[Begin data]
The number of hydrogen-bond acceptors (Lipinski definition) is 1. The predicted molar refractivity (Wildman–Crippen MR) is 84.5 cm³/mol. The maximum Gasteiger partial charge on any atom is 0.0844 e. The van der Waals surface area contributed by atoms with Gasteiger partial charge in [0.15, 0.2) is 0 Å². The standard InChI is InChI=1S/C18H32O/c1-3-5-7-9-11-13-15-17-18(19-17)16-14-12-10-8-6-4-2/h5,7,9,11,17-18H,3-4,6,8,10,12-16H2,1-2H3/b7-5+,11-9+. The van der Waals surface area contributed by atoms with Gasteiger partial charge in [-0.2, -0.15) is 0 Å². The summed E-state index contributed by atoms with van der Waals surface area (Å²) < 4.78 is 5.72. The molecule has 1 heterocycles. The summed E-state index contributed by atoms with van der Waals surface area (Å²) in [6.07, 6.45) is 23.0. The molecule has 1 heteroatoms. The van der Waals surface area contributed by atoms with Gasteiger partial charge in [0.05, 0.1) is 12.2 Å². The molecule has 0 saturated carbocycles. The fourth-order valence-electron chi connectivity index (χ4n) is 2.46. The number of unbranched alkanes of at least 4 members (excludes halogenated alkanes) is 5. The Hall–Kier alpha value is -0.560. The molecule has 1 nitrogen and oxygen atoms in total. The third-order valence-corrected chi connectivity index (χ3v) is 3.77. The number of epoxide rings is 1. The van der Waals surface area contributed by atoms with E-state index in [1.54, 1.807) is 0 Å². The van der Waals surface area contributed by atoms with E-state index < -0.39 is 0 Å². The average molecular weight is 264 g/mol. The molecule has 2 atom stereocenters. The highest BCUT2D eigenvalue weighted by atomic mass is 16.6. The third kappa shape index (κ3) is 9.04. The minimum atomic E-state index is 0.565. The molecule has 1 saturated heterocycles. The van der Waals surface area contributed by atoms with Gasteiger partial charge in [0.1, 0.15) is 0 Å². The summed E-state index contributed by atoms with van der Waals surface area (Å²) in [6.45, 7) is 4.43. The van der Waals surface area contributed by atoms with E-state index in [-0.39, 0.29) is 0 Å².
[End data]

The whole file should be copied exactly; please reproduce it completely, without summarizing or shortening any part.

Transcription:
The number of hydrogen-bond acceptors (Lipinski definition) is 1. The predicted molar refractivity (Wildman–Crippen MR) is 84.5 cm³/mol. The maximum Gasteiger partial charge on any atom is 0.0844 e. The van der Waals surface area contributed by atoms with Gasteiger partial charge in [0.15, 0.2) is 0 Å². The standard InChI is InChI=1S/C18H32O/c1-3-5-7-9-11-13-15-17-18(19-17)16-14-12-10-8-6-4-2/h5,7,9,11,17-18H,3-4,6,8,10,12-16H2,1-2H3/b7-5+,11-9+. The van der Waals surface area contributed by atoms with Gasteiger partial charge in [-0.2, -0.15) is 0 Å². The summed E-state index contributed by atoms with van der Waals surface area (Å²) < 4.78 is 5.72. The molecule has 1 heterocycles. The summed E-state index contributed by atoms with van der Waals surface area (Å²) in [6.07, 6.45) is 23.0. The molecule has 1 heteroatoms. The van der Waals surface area contributed by atoms with Gasteiger partial charge in [0.05, 0.1) is 12.2 Å². The molecule has 0 saturated carbocycles. The fourth-order valence-electron chi connectivity index (χ4n) is 2.46. The number of unbranched alkanes of at least 4 members (excludes halogenated alkanes) is 5. The Hall–Kier alpha value is -0.560. The molecule has 1 nitrogen and oxygen atoms in total. The third-order valence-corrected chi connectivity index (χ3v) is 3.77. The number of epoxide rings is 1. The van der Waals surface area contributed by atoms with E-state index in [1.54, 1.807) is 0 Å². The van der Waals surface area contributed by atoms with E-state index < -0.39 is 0 Å². The average molecular weight is 264 g/mol. The molecule has 2 atom stereocenters. The highest BCUT2D eigenvalue weighted by atomic mass is 16.6. The third kappa shape index (κ3) is 9.04. The minimum atomic E-state index is 0.565. The molecule has 1 saturated heterocycles. The van der Waals surface area contributed by atoms with Gasteiger partial charge in [0.1, 0.15) is 0 Å². The summed E-state index contributed by atoms with van der Waals surface area (Å²) in [6.45, 7) is 4.43. The van der Waals surface area contributed by atoms with E-state index in [-0.39, 0.29) is 0 Å².